2) Have no divisions among us,
    3) Be perfectly joined together,
    4) Have the same mind,
    5) Have the same judgment.

    Philippians 3:16 joins in by saying, “…let us walk by the same rule, let us mind the same thing.”

    If first century Christians didn't use instruments in their Sunday services, I find it absurd to think one would want to after considering and understanding the last verses. Having musical instruments as part of a service is only one step further in distancing ourselves from God's plea for unity.

    Musical instruments in no way satisfy any requirement to please God from what we can read of in the New Testament (Ephesians 5:19, Colossians 3:16, 1 Corinthians 14:15, Hebrews 2:12, Hebrews 13:15).

    Once again, we "need" to follow the examples of the New Testament to stop apostacy and to be unified as Christ commanded. Should we therefore be hyphenated-Christians and attach non-biblical names to ourselves such as baptists, methodists, lutheran…??? No!

    If we want to do the best we can in obeying God's will, we will worship in spirit and in truth, following the pattern laid out for us in God's word. (The Bible has a firm stance on 'luke-warm' christians).

    Therefor, I believe a true Christian can boldly preach (as did the the apostles) the truth of the matter, and point out that anything less leads to apostacy and sin.

    Regarding some of the other things you mentioned, footwashing in particular, one must look at the principle behind it (love for another), and not need to heed to actually washing other's feet as if a necessary commandment, unlike communion which should be observed on the first day of the week.

    You mentioned, Gary, that the "church of Christs" have become a denomination themselves. While some congregations may fail to teach the whole truth… consider the following:

    What is the standard of unity?
    John 17:17 "Sanctify them through thy truth: thy word is truth."
    If a congregation obeys the truth, it is in no way a denomination (denominating the one true church into man-made churchs).

    [email protected]
    I welcome any comments…

  6. Gary Cummings says:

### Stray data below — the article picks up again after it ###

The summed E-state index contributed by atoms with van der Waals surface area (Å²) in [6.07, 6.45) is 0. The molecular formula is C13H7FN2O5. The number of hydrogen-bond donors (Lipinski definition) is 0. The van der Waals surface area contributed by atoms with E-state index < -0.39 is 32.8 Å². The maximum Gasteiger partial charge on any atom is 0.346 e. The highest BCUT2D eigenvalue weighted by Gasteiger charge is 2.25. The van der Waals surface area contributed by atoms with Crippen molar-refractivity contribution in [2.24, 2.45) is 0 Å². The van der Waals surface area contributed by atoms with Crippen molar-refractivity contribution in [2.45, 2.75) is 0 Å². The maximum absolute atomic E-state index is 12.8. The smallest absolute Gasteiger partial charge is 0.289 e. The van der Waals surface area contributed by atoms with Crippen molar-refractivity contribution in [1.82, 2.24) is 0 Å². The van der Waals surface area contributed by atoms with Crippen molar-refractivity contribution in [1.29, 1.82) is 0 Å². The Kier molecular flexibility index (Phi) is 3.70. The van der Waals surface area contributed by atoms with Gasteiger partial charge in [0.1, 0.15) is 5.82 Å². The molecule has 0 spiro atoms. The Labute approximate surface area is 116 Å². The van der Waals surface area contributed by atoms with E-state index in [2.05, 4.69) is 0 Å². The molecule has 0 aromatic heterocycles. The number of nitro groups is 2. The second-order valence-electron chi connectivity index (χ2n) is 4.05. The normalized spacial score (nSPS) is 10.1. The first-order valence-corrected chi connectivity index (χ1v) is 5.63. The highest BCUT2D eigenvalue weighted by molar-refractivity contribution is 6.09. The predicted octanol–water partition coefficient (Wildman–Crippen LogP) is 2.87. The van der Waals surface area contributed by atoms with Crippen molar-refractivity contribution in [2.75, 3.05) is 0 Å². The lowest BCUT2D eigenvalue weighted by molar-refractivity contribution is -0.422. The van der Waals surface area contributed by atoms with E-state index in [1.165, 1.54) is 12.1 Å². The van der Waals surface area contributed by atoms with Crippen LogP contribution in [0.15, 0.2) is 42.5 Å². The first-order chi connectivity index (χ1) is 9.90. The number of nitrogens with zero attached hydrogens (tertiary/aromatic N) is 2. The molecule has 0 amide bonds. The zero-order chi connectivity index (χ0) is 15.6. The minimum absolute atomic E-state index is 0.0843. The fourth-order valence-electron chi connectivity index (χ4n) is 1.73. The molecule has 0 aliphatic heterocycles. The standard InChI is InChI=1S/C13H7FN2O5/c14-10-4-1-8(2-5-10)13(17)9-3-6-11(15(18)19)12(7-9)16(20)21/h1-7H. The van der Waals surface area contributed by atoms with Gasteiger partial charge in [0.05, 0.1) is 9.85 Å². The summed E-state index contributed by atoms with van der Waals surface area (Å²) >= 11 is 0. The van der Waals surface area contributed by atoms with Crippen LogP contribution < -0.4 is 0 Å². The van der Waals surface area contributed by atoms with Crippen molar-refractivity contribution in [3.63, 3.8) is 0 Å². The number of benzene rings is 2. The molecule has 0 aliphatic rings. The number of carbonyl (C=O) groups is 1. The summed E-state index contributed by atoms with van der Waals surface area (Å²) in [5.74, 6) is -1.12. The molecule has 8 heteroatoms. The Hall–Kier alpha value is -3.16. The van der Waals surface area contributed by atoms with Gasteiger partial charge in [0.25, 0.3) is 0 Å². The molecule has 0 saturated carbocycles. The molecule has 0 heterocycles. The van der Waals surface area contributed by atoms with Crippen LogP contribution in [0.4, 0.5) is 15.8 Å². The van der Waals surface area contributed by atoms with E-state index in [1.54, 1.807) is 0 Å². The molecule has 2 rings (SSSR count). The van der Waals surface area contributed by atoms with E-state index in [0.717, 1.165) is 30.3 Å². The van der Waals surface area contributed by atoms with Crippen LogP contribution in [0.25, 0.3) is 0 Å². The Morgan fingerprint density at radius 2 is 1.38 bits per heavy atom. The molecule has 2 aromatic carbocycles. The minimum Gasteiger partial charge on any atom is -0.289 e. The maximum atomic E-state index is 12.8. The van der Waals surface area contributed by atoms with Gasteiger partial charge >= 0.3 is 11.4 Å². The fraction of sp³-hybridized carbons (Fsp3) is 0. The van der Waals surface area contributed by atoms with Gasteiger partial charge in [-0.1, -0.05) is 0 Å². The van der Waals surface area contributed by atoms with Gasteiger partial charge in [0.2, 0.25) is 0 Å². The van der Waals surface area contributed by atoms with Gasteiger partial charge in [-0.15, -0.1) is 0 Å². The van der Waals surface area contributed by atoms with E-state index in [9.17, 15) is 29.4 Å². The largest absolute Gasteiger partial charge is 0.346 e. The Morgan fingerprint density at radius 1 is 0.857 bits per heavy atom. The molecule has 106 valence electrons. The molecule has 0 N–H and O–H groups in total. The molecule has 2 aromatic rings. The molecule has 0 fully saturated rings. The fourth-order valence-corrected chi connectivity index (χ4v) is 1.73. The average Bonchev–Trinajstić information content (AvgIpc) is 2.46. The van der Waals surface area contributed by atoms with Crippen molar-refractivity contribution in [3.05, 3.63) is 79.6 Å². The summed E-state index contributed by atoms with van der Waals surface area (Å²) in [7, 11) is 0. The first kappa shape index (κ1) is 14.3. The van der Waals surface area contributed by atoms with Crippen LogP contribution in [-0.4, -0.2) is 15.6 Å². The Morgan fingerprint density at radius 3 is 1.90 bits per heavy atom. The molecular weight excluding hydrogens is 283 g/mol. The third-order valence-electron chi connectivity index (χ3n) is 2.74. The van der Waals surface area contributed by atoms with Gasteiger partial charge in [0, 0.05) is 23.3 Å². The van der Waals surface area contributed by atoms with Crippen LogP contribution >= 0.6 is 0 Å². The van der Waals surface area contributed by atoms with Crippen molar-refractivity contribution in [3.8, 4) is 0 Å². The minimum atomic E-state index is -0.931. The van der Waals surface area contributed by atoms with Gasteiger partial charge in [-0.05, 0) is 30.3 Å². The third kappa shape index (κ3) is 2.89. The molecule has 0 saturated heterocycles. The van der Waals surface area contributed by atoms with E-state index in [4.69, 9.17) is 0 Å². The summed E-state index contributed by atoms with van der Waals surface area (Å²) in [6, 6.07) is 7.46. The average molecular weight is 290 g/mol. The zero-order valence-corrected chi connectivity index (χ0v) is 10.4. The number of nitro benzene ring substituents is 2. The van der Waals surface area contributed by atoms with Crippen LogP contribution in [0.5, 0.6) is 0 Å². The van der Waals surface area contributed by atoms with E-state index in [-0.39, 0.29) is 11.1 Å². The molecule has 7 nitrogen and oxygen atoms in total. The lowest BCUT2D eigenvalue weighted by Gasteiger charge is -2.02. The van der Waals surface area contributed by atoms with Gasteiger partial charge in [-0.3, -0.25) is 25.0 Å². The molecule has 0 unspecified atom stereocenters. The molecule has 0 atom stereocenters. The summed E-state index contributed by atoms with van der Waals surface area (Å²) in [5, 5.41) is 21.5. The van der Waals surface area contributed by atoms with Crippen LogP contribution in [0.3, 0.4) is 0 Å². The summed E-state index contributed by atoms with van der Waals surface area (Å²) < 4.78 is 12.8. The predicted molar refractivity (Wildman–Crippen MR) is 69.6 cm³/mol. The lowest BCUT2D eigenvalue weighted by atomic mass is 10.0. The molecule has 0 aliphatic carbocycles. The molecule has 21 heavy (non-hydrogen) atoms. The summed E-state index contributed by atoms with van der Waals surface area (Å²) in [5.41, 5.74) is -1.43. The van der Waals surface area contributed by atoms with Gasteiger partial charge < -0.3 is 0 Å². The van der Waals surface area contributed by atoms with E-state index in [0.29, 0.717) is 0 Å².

Dear Chris,
    One way or another, all churches are denominations or representatives of the universal Body of Christ.
    the old claim "We speak where the Bible speaks, and are silent where the Bible is silent" really means "We will tell you where the Bible speaks and where the Bible is silent- do it our way or be damned to hell!"

    The standard of unity is not the Bible, it is salvation and the gift of the Holy Spirit. If the Bible is the standard for unity, then the Restoration Movement and the churches of Christ in particular have failed. There are a dozen or so sub-sects within the church of Christ cult.

    Those who are saved and belong to the Baptist Church, Methodist Church, Church of God, Roman Catholic Church, and any other church are my brothers and sisters. We are saved by faith alone without any work of any kind.

    The only way to have a denominational free society is is have a state church backed by force or political approval. H. R. Niebuhr wrote a great book called THE KINGDOM OF GOD IN AMERICA. He talks about all of this, and his conclusion is that denominationalism is a better norm than a state church. I think we should all recognize that and quit trying to convert Christians from other churches to "our point of view". Back in the 1960's the COC had a "missionary to the denominations" . I think that is the worst idea ever. Let's leave them alone and let them trust in Christ in the way they are led, and concentrate on the unbelievers in out society. There are plenty of pagans to go around to whom we can witness.

  7. Jay Guin says:


    You make a couple of critical mistakes in your comment. Please prayerfully consider these.

    1. Not all error is apostacy (damning). The Bible simply doesn't say this. Indeed, Rom 14-15 plainly teaches that we can disagree on some doctrinal matters and still be brothers.

    2. The New Testament does not use "truth" to refer to all that the scriptures say is true, that is, any propositional truth found in scripture. I work through all the relevant passages at…. The short answer is that "truth" is almost always used in the New Testament to refer to the truth about Jesus, the good news of the kingdom of God.

    Read the linked posts and pull out a concordance and check me on this one.

    3. You read too much into 1 Cor 1:10. Yes, we should be all those things. That doesn't mean we must divide if we have differing minds or judgments on anything at all. Surely some disagreements are tolerated! I guarantee you that all the members of your own congregation don't agree about every single Bible teaching.

    Obviously, Paul is speaking of an essential core body of teaching. He says as part of the same discussion —

    (1 Cor 2:1-2) When I came to you, brothers, I did not come with eloquence or superior wisdom as I proclaimed to you the testimony about God. 2 For I resolved to know nothing while I was with you except Jesus Christ and him crucified.

    Why didn't Paul teach a systematic theology covering all possible points of disagreement? Why did the greatest missionary in history only teach something so very simple and rudimentary?

    (1 Cor 1:22-23) Jews demand miraculous signs and Greeks look for wisdom, 23 but we preach Christ crucified: a stumbling block to Jews and foolishness to Gentiles,